story by Steve McCarthy
photos by Rick Heath
July 20, 2010
Nick Tropeano emerged as a leader this spring for the America East Conference champion Stony Brook University baseball team, which welcomed 13 newcomers. The sophomore starting pitcher was anything but an unlikely source.
If baseball had not worked out for the 6-foot-4, 195-pound right-hander from West Islip, NY, he had a backup option as a football quarterback. But baseball is working out.
Stony Brook head coach Matt Senk entrusted Tropeano with the game ball for the NCAA Myrtle Beach Regional opener against top-seed Coastal Carolina. Tropeano allowed just three runs over eight innings, but the Seawolves ran into the Chanticleers’
ace, who dealt a six-hit shutout in the 6-0 victory. Stony Brook beat North Carolina State before falling again to Coastal Carolina in the double-elimination round.
“I’m glad that my coach gave me the opportunity to throw,” Tropeano said. “Despite losing, our whole team battled the whole game. Definitely a great experience and I hope to do it every single year.”
Senk has shown an eye for quality arms in his 19 years at the helm. Minnesota Twins All-Star closer Joe Nathan wore the Stony Brook red, white, and blue in the 1990’s. Tropeano’s collegiate numbers are comparably eye-popping.
As a freshman he made the America East All-Rookie team. Four of his eight starts were complete games and he averaged nearly eight strikeouts per-outing. He spent last summer with the Riverhead Tomcats of the Atlantic Collegiate Baseball League, where he was named the league’s top prospect, going 7-3 with a 1.61 earned run average and earning the pitching Triple Crown.
Coming into this year, Tropeano had lofty goals not just personal, but for the young Seawolves club. He and classmate Tyler Johnson would anchor the pitching staff.
“We were the workhorses,” Tropeano said. “Our coach kind of told us that from the end of our freshman year, that he was kind of depending on us.”
Tropeano logged 99 and two-thirds innings while Johnson worked 93 and a third. They combined for 18 wins and 187 strikeouts. Tropeano went 8-4 with a 2.44 ERA and seven more complete games. He was named the America East co-Pitcher of the Year.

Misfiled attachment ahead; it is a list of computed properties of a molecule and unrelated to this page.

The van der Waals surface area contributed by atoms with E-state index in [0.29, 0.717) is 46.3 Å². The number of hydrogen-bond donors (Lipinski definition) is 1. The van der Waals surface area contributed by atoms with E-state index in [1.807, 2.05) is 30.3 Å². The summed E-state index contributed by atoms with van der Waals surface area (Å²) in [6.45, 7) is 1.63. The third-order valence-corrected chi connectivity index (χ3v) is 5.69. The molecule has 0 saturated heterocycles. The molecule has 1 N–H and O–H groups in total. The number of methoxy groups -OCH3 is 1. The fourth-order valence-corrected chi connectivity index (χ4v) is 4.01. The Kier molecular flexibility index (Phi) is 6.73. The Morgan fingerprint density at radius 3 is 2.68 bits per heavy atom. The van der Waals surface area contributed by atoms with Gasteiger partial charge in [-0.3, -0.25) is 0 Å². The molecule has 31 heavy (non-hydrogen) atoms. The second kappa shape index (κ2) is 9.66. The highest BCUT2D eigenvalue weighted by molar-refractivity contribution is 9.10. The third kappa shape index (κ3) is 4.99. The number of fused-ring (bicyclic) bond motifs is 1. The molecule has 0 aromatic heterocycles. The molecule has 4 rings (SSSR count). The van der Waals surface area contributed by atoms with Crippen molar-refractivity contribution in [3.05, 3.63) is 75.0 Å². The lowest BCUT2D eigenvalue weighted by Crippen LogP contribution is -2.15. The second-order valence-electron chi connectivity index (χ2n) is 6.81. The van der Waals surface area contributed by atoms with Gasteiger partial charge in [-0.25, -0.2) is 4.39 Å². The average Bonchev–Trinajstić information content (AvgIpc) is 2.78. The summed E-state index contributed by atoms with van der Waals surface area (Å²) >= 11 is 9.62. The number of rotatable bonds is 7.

Tropeano’s first-year stats gained the attention of Mike Roberts, father of Baltimore Orioles second baseman Brian Roberts and field manager of the Cape Cod Baseball League’s Cotuit Kettleers. Roberts offered Tropeano a contract for this summer and even made him the opening day starter.
Tropeano went seven and two-thirds innings in his first start as a Kettleer and struck out eight Wareham Gatemen. Despite carrying an 0-3 record after six starts, he has allowed three runs or fewer four times and gone eight innings twice. He ranks fourth in the Cape League with 35 strikeouts in 37 and two-thirds innings and has issued just 13 walks.
“I feel like after my first three starts I definitely had a better feeling of the hitters,” Tropeano said. “My last two starts I’ve been working on some things and it’s been paying off for me. I’m not getting the wins, but I’m going late in innings.”
As the summer progresses, so has the attention Tropeano has gained from Major League Baseball scouts. Tropeano will be eligible for selection next June, and knows the difference a summer on the Cape can make in one’s draft stock.
“I’m more excited than ever,” Tropeano said. “This is my opportunity and I’m just going to keep working hard and hopefully my hard work pays off.”
Tropeano complements an 88-90 mile per hour heater with a changeup and devastating breaking ball. He has matched up with Team USA selection Matt Barnes (UConn), and Cape League strikeout leader Jed Bradley (Georgia Tech) twice.
“Just having one good summer here is huge,” Tropeano said. “Scouts see that you can get out these talented hitters and you learn how to pitch.”
At his Long Island school of more than 24,000 students, Tropeano stands out not only due to his tall and lanky frame. On the Cape he is making a name for himself among college baseball’s best.
“I always told myself that’s where I want to be. That’s where I want to get to,” Tropeano said. “I’m here, and I’m just grateful for it.”